Smith joined the Liberal Party in 1945 and was a member of the National Executive Committee of the Young Liberals in 1948 and 1949. From 1948 to 1950, he was Liberal agent in Stockport, but after the poor general election results experienced by the Liberal Party in 1950 and 1951 he was advised by the losing Liberal candidate for Stockport, Reg Hewitt, to join the Labour Party.
In 1952, Smith was elected a Labour Party councillor for the Falinge ward of Rochdale. By 1954, he was chairman of Rochdale Council's Establishment Committee. In 1963 he switched committee roles to be responsible for Estates which included overseeing residential and town centre development.
In 1966, Smith was appointed the Labour Mayor of Rochdale, with his mother, Eva, acting as mayoress. His mother retained her job as a cleaner in Rochdale Town Hall while in the post. While a cleaner at the town hall, she was banned from entering the police station also based in the town hall as she would search through its bins for information to help her son.
Smith's mayoral duties were filmed for the BBC's Man Alive documentary series, in an episode called "Santa Claus for a Year". In 1966 he was appointed chairman of the Education Committee overseeing the introduction of comprehensive education in the district. In the same year he was appointed Member of the Order of the British Empire (MBE) in the Queen's Birthday Honours. According to his autobiography, Smith was found guilty of an offence relating to public lotteries and bound over to keep the peace for 12 months.
In 1966, Smith resigned the Labour whip when the party refused to vote for an increase in council house rents and sat with four other councillors as independents until 1970. His subsequent return to the Liberal Party, and his election as a Liberal MP, caused surprise after his role in opposing Ludovic Kennedy, the Liberal candidate in the 1958 Rochdale by-election. Controversy was sparked by Rochdale Liberals when the parliamentary candidate, Garth Pratt, was deselected to make way for Smith's return to the party.
During the 1960s Smith was active on many Rochdale Council committees regarding youth activities. These included: Rochdale Youth Orchestra, Rochdale Youth Theatre Workshop, governorship of 29 Rochdale schools and chairmanship of the Youth Committee, Youth Employment Committee and the Education Committee.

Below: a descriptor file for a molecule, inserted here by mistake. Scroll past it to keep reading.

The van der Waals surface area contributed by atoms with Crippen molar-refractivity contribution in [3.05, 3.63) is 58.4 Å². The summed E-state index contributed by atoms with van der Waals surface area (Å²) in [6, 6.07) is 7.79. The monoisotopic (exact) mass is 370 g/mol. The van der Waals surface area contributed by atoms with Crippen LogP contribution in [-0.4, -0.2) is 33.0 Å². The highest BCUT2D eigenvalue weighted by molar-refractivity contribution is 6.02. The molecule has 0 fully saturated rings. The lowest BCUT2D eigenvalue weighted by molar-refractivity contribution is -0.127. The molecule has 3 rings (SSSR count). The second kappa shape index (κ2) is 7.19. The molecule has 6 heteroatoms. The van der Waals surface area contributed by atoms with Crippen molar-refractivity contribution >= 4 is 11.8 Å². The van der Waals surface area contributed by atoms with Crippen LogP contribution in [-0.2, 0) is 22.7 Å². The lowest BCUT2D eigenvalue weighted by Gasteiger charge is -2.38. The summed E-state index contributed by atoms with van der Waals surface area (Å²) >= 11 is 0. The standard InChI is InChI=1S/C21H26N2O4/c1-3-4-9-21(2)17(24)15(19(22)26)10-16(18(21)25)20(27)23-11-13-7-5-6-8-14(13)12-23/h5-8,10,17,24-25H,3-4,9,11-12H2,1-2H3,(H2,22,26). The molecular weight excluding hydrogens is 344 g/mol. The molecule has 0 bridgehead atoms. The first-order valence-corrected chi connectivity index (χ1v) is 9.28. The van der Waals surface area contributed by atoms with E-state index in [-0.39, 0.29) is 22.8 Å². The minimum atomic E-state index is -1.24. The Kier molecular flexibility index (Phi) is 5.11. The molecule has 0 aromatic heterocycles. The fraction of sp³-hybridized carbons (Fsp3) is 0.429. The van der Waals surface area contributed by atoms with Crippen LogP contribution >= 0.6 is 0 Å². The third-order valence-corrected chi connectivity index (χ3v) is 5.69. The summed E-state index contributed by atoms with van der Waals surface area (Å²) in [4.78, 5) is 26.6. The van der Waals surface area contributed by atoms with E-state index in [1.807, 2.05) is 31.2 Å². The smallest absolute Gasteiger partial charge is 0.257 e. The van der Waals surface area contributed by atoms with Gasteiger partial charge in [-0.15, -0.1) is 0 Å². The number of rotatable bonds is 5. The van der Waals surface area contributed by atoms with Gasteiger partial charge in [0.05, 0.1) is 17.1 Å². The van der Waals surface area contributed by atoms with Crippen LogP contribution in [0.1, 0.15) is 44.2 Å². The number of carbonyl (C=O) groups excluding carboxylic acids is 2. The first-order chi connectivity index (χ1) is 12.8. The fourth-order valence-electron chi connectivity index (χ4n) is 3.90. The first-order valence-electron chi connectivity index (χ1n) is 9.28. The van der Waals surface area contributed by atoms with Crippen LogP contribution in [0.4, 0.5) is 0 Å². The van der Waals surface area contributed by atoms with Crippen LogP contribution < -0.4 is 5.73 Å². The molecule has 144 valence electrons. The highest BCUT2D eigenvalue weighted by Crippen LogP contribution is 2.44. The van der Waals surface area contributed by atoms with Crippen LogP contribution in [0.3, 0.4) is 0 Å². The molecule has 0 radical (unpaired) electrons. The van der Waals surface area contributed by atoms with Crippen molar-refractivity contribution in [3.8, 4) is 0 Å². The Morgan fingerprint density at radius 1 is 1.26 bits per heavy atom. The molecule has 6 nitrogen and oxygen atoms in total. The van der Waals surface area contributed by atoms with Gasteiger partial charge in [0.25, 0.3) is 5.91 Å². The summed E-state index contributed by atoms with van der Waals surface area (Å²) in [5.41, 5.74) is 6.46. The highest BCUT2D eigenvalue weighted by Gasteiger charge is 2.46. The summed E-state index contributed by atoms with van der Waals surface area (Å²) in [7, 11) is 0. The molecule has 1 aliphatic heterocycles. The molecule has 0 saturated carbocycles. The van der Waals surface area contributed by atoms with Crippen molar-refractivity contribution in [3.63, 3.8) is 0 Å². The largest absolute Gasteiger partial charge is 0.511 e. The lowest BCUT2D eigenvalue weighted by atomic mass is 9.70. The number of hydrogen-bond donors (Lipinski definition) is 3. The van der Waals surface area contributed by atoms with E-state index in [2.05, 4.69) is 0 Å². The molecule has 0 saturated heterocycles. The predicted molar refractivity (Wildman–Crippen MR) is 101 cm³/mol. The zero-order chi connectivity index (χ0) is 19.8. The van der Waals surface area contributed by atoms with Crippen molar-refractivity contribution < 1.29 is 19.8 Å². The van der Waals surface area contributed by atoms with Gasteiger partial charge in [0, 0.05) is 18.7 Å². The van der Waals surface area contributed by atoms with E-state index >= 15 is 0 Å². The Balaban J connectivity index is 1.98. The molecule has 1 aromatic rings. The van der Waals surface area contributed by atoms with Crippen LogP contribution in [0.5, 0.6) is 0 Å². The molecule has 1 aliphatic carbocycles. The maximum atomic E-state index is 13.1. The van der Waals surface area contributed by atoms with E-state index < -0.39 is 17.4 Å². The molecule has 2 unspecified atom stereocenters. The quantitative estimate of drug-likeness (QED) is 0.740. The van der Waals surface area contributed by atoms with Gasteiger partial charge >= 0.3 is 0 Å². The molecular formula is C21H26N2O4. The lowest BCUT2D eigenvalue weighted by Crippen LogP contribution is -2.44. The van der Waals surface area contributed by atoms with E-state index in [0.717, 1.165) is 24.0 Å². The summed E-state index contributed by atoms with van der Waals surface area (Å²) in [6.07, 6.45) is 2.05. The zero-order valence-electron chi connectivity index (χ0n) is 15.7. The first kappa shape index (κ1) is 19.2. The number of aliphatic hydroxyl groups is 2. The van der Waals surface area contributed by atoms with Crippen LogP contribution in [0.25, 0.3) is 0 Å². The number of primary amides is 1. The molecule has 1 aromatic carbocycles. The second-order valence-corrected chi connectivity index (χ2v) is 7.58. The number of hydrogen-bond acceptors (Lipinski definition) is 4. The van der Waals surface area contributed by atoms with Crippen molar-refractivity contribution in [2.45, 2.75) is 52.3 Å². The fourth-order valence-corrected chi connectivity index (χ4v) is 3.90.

Member of Parliament
Having been Liberal candidate in Rochdale at the 1970 general election when he took the party to second place, Smith won the seat at the 1972 by-election with a large swing from Labour to the Liberals, and a majority of 5,171.
In June 1975, he was appointed as the party Chief Whip and faced pressure from the press in the wake of a scandal involving party leader Jeremy Thorpe. Smith was in hospital when Thorpe sacked him just before being forced to resign. Speaking to Granada Television in 2003, David Steel reflected on events in the 1970s with the conclusion: "Cyril was not an ideal Chief Whip because he did not handle a crisis well and had a tendency to say anything to a news camera." He was the only Liberal MP during his parliamentary career to oppose abortion and advocate the return of the death penalty. One of his constituents was jailed for 16 years for the sexual murder of a child, in what turned out to be a miscarriage of justice. The man's mother repeatedly approached Smith for help, but he declined to take the case on.
In 1978, Smith approached former Conservative Prime Minister Ted Heath to discuss forming a new centre party. In 1980, Smith described UK unemployment figures of two million jobless people as "a disgrace". Smith said: "They represent a sick society, and are not acceptable to live with." In 1981, Smith was involved in moves to create "a party with a new image" but, according to the Rochdale Observer, at the foundation of the SDP in 1981 he warned Liberal Party colleagues to move with caution. Smith was quoted as being "opposed to an alliance at any price". He would later express the view that the Liberal Party would have been "better off" without being "shackled to the SDP". After David Alton's 1988 bill to reduce the time limit for abortions was talked out by MPs, he referred to other members as "murderers in the womb". The speaker of the House of Commons forced him to apologise for the comment.